That Expat Title

According to my handy dictionary, expat is an adjective that means living in a foreign land.

The previous article I posted doesn’t ring true for me. I am a Filipino expat because I’m living in a country other than the Philippines. People around me here call me an expat. My classification in school is an “expat”. I’m no immigrant. I get expat treatment like my American colleagues. If we enjoy the same privileges, I won’t know but I’d like to think so. Although according to my experience, I am wary now.

At which point that article rings true for me now. The title “expat” isn’t the issue here. It’s the indirect racism. The word “expat” is used sparingly with coloured people because it has superiority attached to it, and whether we like it or not, especially in places where it was colonized by Westerners, which are, bluntly speaking, the Third World countries (they colonize us and they won’t let us in their countries via visa restrictions – funny).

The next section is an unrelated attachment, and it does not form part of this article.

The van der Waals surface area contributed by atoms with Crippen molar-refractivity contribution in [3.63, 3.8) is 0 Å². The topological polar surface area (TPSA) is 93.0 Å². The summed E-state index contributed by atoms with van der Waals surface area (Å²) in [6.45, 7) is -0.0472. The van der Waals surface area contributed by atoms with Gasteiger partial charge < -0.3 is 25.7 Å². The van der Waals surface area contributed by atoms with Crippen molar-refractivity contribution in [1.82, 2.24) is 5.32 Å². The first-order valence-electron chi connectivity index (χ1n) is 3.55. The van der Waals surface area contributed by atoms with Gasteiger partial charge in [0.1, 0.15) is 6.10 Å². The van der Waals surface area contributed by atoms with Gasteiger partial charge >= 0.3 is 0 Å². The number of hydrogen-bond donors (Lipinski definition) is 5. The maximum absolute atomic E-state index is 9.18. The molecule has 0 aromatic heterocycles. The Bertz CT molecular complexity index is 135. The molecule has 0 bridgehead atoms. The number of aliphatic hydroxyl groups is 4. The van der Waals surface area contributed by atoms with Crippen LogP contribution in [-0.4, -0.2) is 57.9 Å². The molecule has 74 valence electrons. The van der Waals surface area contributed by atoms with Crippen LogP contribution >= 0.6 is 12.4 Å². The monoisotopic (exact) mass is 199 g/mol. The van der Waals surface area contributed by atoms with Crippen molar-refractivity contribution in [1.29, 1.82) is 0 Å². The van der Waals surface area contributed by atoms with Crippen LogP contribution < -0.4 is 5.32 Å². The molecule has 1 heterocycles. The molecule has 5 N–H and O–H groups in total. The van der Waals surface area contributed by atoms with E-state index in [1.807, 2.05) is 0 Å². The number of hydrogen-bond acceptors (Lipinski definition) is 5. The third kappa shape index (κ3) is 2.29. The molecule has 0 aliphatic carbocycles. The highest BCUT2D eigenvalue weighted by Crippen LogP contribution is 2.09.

The word denotes privilege. When I was a child, I grew up in a place where expats outnumber the locals, so being an expat wasn’t different. I grew up with a consciousness that foreigners are locals though: my neighbors were Germans, Japanese, Canadians, etc. My parents were sort of local expats though, and they were in a tough spot: they were not from the same island as the locals. They didn’t know anyone, and since they came from the capital Manila, they spoke Tagalog which is deemed more superior than the dialect. They do not have the same values as the locals and that made them stand out, and standing out in a sea of similar-looking people sharing the same kind of ethnicity is a breeding ground for jealousy and backbiting. My parents did not want to retire there.